Hmm.

I’m relating to this piece in particular because I’m reflecting on how much I’ve eased up with my stringent editing/gatekeeping as I’ve matured in my career. I was SO picky when I was a new writer/editor taking submissions. I wanted everything perfect. Just so. No, exactly so. Now? Decidedly more tolerant. Interesting. And a good nugget to keep in mind.

Anyway, the tips included in this book aren’t overbearing or too bossy. They’re handy for catching slippery errors and making them right. The tips are also excellent explanations for what to expect when you’re querying. And there’s some good advice for how to make your book better in general.

The simple solution? Don’t take shortcuts. No matter how much urgency you feel to get your book out there. Do it right. Think through every aspect of your writing and prepare to dive deep. You’ll get there, you just have to do the work.

The Author’s Checklist: An Agent’s Guide to Developing and Editing Your Manuscript was published on February 4, 2020 by New World Library.

The Author’s Checklist: An Agent’s Guide to Developing and Editing Your Manuscript is a literal A-Z checklist. An amazing, wonderful, totally helpful checklist.

The Author’s Checklist Synopsis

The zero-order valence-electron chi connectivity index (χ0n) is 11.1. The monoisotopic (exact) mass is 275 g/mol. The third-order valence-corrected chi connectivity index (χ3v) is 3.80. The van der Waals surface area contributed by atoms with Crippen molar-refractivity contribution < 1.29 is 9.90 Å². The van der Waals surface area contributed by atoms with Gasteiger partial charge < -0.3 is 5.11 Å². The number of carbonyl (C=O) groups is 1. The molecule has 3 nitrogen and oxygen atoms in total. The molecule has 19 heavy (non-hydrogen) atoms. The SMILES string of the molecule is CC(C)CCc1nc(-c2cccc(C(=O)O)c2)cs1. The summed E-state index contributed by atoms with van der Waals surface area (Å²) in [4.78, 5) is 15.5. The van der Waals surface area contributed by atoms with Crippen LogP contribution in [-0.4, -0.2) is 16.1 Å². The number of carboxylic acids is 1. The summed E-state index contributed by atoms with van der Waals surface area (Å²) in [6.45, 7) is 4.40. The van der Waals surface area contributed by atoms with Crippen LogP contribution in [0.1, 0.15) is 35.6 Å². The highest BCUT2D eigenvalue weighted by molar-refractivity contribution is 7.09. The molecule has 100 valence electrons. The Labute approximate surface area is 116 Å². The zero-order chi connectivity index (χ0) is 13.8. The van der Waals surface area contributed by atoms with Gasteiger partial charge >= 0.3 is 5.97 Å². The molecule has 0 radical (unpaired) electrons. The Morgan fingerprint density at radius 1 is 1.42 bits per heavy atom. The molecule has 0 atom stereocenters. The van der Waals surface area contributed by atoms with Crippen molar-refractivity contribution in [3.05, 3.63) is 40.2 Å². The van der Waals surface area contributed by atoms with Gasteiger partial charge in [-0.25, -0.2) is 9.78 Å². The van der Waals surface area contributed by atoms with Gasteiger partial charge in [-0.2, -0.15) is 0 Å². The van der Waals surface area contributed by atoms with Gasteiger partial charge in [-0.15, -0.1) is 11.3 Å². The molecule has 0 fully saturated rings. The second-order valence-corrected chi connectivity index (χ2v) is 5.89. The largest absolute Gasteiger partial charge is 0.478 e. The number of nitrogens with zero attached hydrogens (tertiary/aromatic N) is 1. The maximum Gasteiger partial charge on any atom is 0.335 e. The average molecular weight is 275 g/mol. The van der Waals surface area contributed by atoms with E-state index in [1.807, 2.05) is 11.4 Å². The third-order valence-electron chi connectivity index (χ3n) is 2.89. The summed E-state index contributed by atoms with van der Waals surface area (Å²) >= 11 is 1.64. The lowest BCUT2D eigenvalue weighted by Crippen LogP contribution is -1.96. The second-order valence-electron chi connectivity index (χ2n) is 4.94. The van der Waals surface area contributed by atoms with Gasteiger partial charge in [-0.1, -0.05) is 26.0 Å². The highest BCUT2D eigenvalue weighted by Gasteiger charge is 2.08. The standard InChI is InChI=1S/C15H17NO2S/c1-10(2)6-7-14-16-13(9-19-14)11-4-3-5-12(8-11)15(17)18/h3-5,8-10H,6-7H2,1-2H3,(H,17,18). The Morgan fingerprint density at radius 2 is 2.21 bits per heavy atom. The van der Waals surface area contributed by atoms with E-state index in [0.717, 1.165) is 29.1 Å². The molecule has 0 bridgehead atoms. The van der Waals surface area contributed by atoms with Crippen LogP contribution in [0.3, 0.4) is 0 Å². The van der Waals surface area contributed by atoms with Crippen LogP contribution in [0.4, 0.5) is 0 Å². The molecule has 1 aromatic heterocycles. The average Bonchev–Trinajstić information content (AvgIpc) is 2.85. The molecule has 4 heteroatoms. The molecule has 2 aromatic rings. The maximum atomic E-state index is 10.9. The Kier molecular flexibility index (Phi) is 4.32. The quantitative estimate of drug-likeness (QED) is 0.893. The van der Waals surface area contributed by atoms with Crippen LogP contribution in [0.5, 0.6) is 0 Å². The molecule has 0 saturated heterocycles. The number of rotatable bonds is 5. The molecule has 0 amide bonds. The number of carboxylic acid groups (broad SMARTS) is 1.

An Indispensable Guide for All Writers in All Genres

The bad news: even really good manuscripts have weak spots that are enough to garner rejections from agents and publishers. The good news: most of these problems are easy to fix—once the writer sees and understands them. After several years of evaluating manuscripts, literary agent Elizabeth Kracht noticed that many submissions had similar problems, so she began to make a list of the pitfalls. The Author’s Checklist offers her short, easy-to-implement bites of advice, illustrated by inspiring—and cautionary—real-world examples. Most aspiring authors yearn for a friend in book publishing. The Author’s Checklist is just that.

Other writing-related book reviews

The Author’s Checklist: An Agent’s Guide to Developing and Editing Your Manuscript is a literal A-Z checklist. An amazing, wonderful, totally helpful checklist.

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Boekenweek | The Darkness that Divides Us

This March commemorates the 85th annual Boekenweek. It’s a festival celebrating Dutch and Flemish literature and this year’s theme is “rebels and dissenters.” How wonderful!